• Targeted therapy: If your cancer produces additional HER2 protein, medicines that target that protein may help reduce your chance of cancer recurrence.
  • Healthy weight preservation: Keeping a healthy weight might reduce the chance of recurring breast cancer.
  • Exercise: Regular workouts can lower the chance of recurrence of breast cancer.
  • Eating a healthy diet: Concentrate on adding enough vegetables, fruit, and grain to your diet. If you drink alcohol, only consume one drink a day.

Treatment options for recurrent breast cancer

Your treatment options will be determined by a variety of factors, including the hormone receptor status, the size of your tumor, the kind of therapy you received earlier, and your overall health. Additionally, your doctor considers your treatment objectives and preferences.

Local recurrence treatment

Based on their initial therapy, women who have a local breast cancer recurrence have a few treatment options. 

  • If you had undergone  a breast-conserving operation, a mastectomy will be needed to remove all breast tissue 
  • If mastectomy was already done, recurrences at the mastectomy site are treated by surgically removing the tumor, followed by radiation treatment. 
  • Following surgery and radiation therapy, patients may get targeted therapy, hormone therapy, chemotherapy, or a combination of these therapies.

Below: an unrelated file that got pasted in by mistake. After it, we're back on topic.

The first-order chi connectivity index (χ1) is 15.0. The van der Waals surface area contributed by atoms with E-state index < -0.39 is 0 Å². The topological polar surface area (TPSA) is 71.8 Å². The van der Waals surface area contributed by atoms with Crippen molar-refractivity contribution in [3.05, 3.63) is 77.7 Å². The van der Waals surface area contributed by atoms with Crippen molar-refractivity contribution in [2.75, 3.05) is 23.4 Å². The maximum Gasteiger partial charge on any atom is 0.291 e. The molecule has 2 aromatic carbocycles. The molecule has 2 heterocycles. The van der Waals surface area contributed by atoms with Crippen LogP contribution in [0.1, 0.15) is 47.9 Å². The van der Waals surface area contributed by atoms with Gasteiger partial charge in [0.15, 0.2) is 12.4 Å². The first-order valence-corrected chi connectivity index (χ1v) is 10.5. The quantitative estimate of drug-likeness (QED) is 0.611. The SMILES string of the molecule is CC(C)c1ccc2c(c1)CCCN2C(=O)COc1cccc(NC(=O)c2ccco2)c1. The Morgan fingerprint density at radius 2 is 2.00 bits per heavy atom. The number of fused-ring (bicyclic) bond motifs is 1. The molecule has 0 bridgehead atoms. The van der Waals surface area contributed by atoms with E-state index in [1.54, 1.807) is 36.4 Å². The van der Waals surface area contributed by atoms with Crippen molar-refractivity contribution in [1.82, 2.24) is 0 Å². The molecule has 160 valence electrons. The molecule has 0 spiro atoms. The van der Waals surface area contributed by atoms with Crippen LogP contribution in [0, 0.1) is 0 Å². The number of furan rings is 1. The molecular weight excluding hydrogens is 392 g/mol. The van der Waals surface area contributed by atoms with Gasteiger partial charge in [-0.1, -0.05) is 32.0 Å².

• Regional recurrence treatment

When breast cancer recurs in the nearby lymph nodes, it is best to remove all of them. It can be followed by area-oriented radiation. Systemic therapy (like chemotherapy, targeted therapy, or hormone therapy) may be considered after surgery.

Treatment of distant recurrence

Women with breast cancer in other organs, such as the bones, lungs, or brain, are often treated similarly to those diagnosed with stage IV cancer. 

Recurrent breast cancer can be challenging to treat at times. If you are otherwise healthy, you may choose to consider participating in a clinical study evaluating a new treatment.

Conclusion

Many treatments exist for recurrent breast cancer. Your options may depend on where the cancer has spread. If one treatment doesn’t work or stops working, there are other options that will be recommended for you.

Frequently Asked Questions (FAQs)

Is it possible to treat recurring breast cancer?

It may be harder to learn about recurrent breast cancer than to handle the initial diagnosis. But recurring breast cancer is not hopeless. Treatment may remove recurrent local, regional, or distant breast cancer. Even if the cure is not possible, treatment can control the disease for a long time.

Which kind of breast cancer has the highest risk of recurrence?

Among patients who remained recurrence-free after five years of endocrine treatment, those with initial large tumors and cancer progressed to four or more lymph nodes had the most significant risk of recurrence.

Can stress lead to a return to breast cancer?

Yes, women exposed to stress have a greater chance of recurrent breast cancer than those who are not.